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But the LRAA plan does allow some trees to be taller than others. The ones closer to the airport on Pee Wee Reese Road might be trimmed as low as 23 feet, but those closer to Bardstown Road might be allowed to grow up to 60 feet. The tragedy, Hayman says, is that in some cases the trees will be smaller than the man-made objects around them. “The airplane hangar (at Bowman Field) looks like it’s 35, 40 feet. That stays,” Hayman says. “The billboard down there at Taylorsville Road, that stays even though it looks like it intrudes into the airspace. If they are going to make an exception for a 35-, 40-foot hangar why can’t they make an exception for a tree that is not even as high as the hangar?”
To make sure their interests are represented, some of the disgruntled Seneca Gardens and Kingsley residents are working with two lawyers, Tom Fitzgerald of the Kentucky Resources Council, and private attorney Leslie Barras. Barras says the residents are experiencing something that is going on around regional airports all over the nation when the TERPs rules are triggered.
So far, all the FAA has authorized is an obstruction study, which will list the number of obstructions in the airspace. After that there will be an environmental study and time for community input before the FAA weighs its options. Barras says the tree-cutting is not a foregone conclusion: “It’s a balance, and I think the FAA rules recognize that there is a balance. They want to promote safety and at the same time recognize that there is a community quality of life. This is only the beginning of a long process.”
There are some options to the tree-cutting plan. Ideally, Barras would like the LRAA to ask for an FAA exemption to the rules. Just last year, the agency granted United Parcel Service and FedEx pilots an exemption from the rest of the rules that apply to their commercial counterparts.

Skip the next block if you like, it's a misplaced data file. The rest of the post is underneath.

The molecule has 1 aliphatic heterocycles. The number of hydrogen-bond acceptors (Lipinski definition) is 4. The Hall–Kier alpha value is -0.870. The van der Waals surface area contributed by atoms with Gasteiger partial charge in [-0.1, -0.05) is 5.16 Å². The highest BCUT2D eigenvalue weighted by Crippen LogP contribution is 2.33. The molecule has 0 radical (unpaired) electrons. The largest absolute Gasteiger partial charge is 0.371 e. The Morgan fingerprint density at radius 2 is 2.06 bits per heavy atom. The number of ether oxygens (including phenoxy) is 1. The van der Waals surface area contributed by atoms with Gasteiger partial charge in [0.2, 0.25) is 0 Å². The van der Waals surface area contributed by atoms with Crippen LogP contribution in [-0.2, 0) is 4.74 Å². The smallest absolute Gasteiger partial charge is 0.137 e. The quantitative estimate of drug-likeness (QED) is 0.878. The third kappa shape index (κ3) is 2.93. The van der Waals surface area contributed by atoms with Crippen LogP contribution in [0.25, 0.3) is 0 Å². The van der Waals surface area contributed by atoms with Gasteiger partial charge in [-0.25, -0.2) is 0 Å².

Barras say historic preservation issues may also come into play. Bowman Field, which was established in 1919, is one of the oldest continually operating airports in North America. Three of the 17 buildings on the 426-acre airport are on the National Register of Historic Places – the Administration Building, the Curtiss Flying Service Hangar and the Army Air Corps Hangar. Barras suggests that some of the neighborhoods or landscape around the airport may also be eligible for historic preservation.
Angela Burton, a Seneca Gardens resident who has also been a leading opponent of the LRAA proposal, has another option – scaling back the service at Bowman Field, which is a reliever facility for Louisville International Airport. Burton says the TERPs come into play because Bowman is seeing more jet traffic. At the meeting held by Councilman Owen on Jan. 19, Burton asked LRAA Executive Director Charles T. “Skip” Miller if the LRAA had considered downgrading the flights at Bowman, which currently loses $1 million annually. Miller responded that the LRAA would keep the status quo because as a reliever airport Bowman has benefits beyond the profit-loss margin. Miller estimates that the airport pumps $8 million annually into the local economy.
Bowman Field does not keep records of the number of aircraft that use GPS for landings or departures at the airport. Miller says the FAA keeps those figures, but he didn’t have them at hand. According to the Seneca Gardens and Kingsley residents who filed a Freedom of Information Act request, only 12.1 percent of the aircraft at Bowman used instrument-guided landing last year. This reinforces the view that the LRAA is preparing for increased corporate jet traffic since those aircraft are more likely to use the up-to-date technology.